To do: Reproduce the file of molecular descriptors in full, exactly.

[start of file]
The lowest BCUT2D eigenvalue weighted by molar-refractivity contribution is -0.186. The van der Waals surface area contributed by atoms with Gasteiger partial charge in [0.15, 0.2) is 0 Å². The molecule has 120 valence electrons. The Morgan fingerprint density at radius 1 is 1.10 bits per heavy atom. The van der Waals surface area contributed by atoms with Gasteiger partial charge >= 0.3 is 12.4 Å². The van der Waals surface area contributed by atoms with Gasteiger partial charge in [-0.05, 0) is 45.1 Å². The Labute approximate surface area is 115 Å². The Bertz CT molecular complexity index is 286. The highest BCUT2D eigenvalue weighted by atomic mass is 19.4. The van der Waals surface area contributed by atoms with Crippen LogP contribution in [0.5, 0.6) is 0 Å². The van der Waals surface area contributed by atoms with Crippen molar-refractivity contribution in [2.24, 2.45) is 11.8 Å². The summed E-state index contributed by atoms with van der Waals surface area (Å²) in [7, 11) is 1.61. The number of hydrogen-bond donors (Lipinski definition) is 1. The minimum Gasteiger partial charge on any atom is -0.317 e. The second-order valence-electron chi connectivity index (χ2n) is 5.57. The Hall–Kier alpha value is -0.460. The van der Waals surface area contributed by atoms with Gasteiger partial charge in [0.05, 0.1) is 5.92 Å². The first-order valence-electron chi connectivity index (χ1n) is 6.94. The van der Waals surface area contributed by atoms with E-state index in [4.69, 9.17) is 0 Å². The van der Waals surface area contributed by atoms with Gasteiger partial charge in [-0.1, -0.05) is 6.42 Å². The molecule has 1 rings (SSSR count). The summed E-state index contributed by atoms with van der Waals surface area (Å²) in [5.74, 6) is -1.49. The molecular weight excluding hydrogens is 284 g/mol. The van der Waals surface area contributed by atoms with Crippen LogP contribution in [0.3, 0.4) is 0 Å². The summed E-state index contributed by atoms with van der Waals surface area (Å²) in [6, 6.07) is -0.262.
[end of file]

The lowest BCUT2D eigenvalue weighted by molar-refractivity contribution is -0.186. The van der Waals surface area contributed by atoms with Gasteiger partial charge in [0.15, 0.2) is 0 Å². The molecule has 120 valence electrons. The Morgan fingerprint density at radius 1 is 1.10 bits per heavy atom. The van der Waals surface area contributed by atoms with Gasteiger partial charge >= 0.3 is 12.4 Å². The van der Waals surface area contributed by atoms with Gasteiger partial charge in [-0.05, 0) is 45.1 Å². The Labute approximate surface area is 115 Å². The Bertz CT molecular complexity index is 286. The highest BCUT2D eigenvalue weighted by atomic mass is 19.4. The van der Waals surface area contributed by atoms with Crippen LogP contribution in [0.5, 0.6) is 0 Å². The van der Waals surface area contributed by atoms with Crippen molar-refractivity contribution in [2.24, 2.45) is 11.8 Å². The summed E-state index contributed by atoms with van der Waals surface area (Å²) in [7, 11) is 1.61. The number of hydrogen-bond donors (Lipinski definition) is 1. The minimum Gasteiger partial charge on any atom is -0.317 e. The second-order valence-electron chi connectivity index (χ2n) is 5.57. The Hall–Kier alpha value is -0.460. The van der Waals surface area contributed by atoms with Gasteiger partial charge in [0.05, 0.1) is 5.92 Å². The first-order valence-electron chi connectivity index (χ1n) is 6.94. The van der Waals surface area contributed by atoms with E-state index in [4.69, 9.17) is 0 Å². The van der Waals surface area contributed by atoms with Gasteiger partial charge in [-0.1, -0.05) is 6.42 Å². The molecule has 1 rings (SSSR count). The summed E-state index contributed by atoms with van der Waals surface area (Å²) in [5.74, 6) is -1.49. The molecular weight excluding hydrogens is 284 g/mol. The van der Waals surface area contributed by atoms with Crippen LogP contribution in [0.3, 0.4) is 0 Å². The summed E-state index contributed by atoms with van der Waals surface area (Å²) in [6, 6.07) is -0.262.